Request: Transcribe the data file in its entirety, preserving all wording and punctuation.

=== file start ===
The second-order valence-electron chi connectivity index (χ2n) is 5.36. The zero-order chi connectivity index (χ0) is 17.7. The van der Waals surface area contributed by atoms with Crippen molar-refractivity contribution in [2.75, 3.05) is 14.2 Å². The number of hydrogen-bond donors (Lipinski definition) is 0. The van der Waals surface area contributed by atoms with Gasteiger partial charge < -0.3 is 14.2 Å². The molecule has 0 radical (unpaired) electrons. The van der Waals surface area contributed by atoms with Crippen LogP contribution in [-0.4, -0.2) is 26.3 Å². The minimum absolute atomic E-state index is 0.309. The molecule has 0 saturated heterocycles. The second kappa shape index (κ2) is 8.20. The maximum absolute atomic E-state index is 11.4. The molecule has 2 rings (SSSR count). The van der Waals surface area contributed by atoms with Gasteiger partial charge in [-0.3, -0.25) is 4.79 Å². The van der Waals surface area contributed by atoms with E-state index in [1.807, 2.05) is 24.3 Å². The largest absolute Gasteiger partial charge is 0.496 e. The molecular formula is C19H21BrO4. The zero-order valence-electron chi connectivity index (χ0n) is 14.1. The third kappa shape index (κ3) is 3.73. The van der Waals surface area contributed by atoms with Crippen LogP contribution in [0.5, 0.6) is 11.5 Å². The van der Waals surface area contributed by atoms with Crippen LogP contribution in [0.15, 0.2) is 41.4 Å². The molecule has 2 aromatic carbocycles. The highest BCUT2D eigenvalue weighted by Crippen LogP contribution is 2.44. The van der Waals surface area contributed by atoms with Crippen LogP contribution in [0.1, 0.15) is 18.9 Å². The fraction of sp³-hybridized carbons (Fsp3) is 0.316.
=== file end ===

The second-order valence-electron chi connectivity index (χ2n) is 5.36. The zero-order chi connectivity index (χ0) is 17.7. The van der Waals surface area contributed by atoms with Crippen molar-refractivity contribution in [2.75, 3.05) is 14.2 Å². The number of hydrogen-bond donors (Lipinski definition) is 0. The van der Waals surface area contributed by atoms with Gasteiger partial charge < -0.3 is 14.2 Å². The molecule has 0 radical (unpaired) electrons. The van der Waals surface area contributed by atoms with Crippen LogP contribution in [-0.4, -0.2) is 26.3 Å². The minimum absolute atomic E-state index is 0.309. The molecule has 0 saturated heterocycles. The second kappa shape index (κ2) is 8.20. The maximum absolute atomic E-state index is 11.4. The molecule has 2 rings (SSSR count). The van der Waals surface area contributed by atoms with Gasteiger partial charge in [-0.3, -0.25) is 4.79 Å². The van der Waals surface area contributed by atoms with E-state index in [1.807, 2.05) is 24.3 Å². The largest absolute Gasteiger partial charge is 0.496 e. The molecular formula is C19H21BrO4. The zero-order valence-electron chi connectivity index (χ0n) is 14.1. The third kappa shape index (κ3) is 3.73. The van der Waals surface area contributed by atoms with Crippen LogP contribution in [0.5, 0.6) is 11.5 Å². The van der Waals surface area contributed by atoms with Crippen LogP contribution in [0.15, 0.2) is 41.4 Å². The molecule has 2 aromatic carbocycles. The highest BCUT2D eigenvalue weighted by Crippen LogP contribution is 2.44. The van der Waals surface area contributed by atoms with Crippen LogP contribution in [0.1, 0.15) is 18.9 Å². The fraction of sp³-hybridized carbons (Fsp3) is 0.316.